Vermont slate meets historic and environmental requirements
Originally built as Fort Saint Anthony in the 1820s, Fort Snelling is spread across 300 acres in St. Paul, MN, and is strategically situated at the confluence of the Minnesota and Mississippi rivers. Today, the Minnesota Historical Society runs the fort, which is located atop a bluff along the Mississippi River. The Northern Star Council for the Boy Scouts of America, which serves communities across central Minnesota and western Wisconsin, believed it was fitting to expand its headquarters there.
The $17 million expansion included the addition of the Peter J. King Family Foundation Leadership Center. The new building features an atrium, welcome area, expanded retail shop, interactive technology room for kids, several meeting rooms, a climbing tower and a team-focused high ropeschallenge course. The Council also moved its two offices in St. Paul and Golden Valley into the center.
As the design and construction team, the concerted effort of Cuningham Group Architecture Inc., Mortenson Construction and the Vermont Slate Company, set out to make the Council’s vision a reality. For starters, they had to be sensitive to what materials were used in the process because the project sat within a historic district, thereby limiting what would be consistent with the building context. In addition, because Minnesota is known for its extreme climate, they needed a wall system and cladding that was able to withstand the large temperature swings. “They wanted the environmental benefits and efficiency of a ventilated rain screen, the look of a natural product, the 100-plus-year durability of natural slate with virtually no maintenance and a price that was competitive with other rain screen systems,” said Ken Rule, owner of Vermont slate.
Natural slate also has historical value as a cladding material. For thousands of years, slate roofing has been used on castles, cathedrals and homes for both roofing and cladding. Revered for being a durable and long-lasting material, the material is capable of withstanding shock from hail, acid rain and even hurricane-force winds without breaking. On average, a quality slate roof has an expected lifespan of more than 100 years but have survived as long as 500 years on some European Castles. Installed as cladding, the life expectany can be even more. As an added bonus, the minimal processing of natural slate makes it one of the most environmentally friendly building materials on the market. “The slate contributed to the overall aesthetic with its modern metallic luster, and yet was a modest complement to the historic 1913 Calvary building that sits adjacent to the BSA leadership center,” said Chad Clow, AIA, NCARB, principal at Cuningham Group Architecture. “The wall system concept and slate exterior detailing provided the performance that we required.”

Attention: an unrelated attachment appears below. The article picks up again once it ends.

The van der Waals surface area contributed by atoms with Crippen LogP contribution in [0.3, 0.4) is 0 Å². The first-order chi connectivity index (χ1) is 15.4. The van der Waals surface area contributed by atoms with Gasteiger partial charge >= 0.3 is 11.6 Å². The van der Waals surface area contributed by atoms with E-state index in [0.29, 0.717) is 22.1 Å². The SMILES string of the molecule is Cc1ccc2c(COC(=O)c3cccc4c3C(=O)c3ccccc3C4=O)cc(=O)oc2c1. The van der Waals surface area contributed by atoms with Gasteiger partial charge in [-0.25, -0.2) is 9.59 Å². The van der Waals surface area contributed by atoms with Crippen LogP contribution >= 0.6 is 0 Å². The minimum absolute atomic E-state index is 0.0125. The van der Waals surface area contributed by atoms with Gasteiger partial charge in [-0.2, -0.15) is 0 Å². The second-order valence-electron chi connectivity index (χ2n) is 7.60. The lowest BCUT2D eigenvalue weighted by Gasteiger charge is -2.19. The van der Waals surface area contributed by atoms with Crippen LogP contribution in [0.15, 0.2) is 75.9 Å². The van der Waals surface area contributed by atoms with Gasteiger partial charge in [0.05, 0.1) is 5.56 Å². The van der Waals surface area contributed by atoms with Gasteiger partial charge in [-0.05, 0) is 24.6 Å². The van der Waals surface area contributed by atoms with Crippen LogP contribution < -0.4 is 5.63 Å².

The decision was made to use Spanish Slate with high-quality control and the ability to remain colorfast for more than a century. The material is highly reflective, adding to its aesthetic value. The job required 15,000 square feet of 16- x 8-inch slate pieces, totaling about 23,000 pieces, with every piece hand split in the factory.
Attaching the slate
While the project team decided on having a natural slate facade, one of the difficulties they ran into was finding a way to install it in a ventilated rain screen system. What was decided on is CupaClad, which is privately marketed and distributed by the Vermont Slate Co. in the U.S. CupaClad is a complete ventilated facade natural slate system combining highly durable structural natural slates with the efficiency of ventilated cladding systems. “There were several challenges [faced during the designing and building process],” said Rule. “First, since no one in Minneapolis had ever installed CupaClad; finding a sub-contractor to install it was difficult. In fact, after a training session at Mortenson to show them how it installs, Mortenson ran the numbers and decided to use their own union carpenters to put it on. In the end, David Wood, the project manager for Mortenson, said they were extremely happy with the results and felt like they had not only saved the project owners money by doing so, but also created extra in-house revenue and profit on the job. The second challenge was in the engineering. The CupaClad system had to meet some very high wind loads for this class of construction. The installation system was designed and quoted to attach to every other metal stud. This was a great idea on saving cost, but not such a great idea when the wind loads were applied. The result was a change to cut the vertical profiles down from 18 feet to about 6 feet and create a skip pattern for the back-up wall attachments in the high-wind load areas.
“It added some brackets to the system and some time for Mortenson, but it was not significant in the end since the overall cost was still less than expected,” Rule went onto say. “The nice thing was that Mortenson’s people did not get excited over a last minute change up and dealt with it very effectively and efficiently.”
The Center, named in honor of the King foundation’s $4 million gift in Northern Star’s capital campaign, opened in the summer of 2018, helping usher in a renewed commitment to the positive influence the Council makes in the lives of the 25-plus communities it serves. “Everyone is very pleased with the installation,” said Rule. “The material works well with other surfacing materials like wood and brick. Clients will definitely be specifying it again in the future.”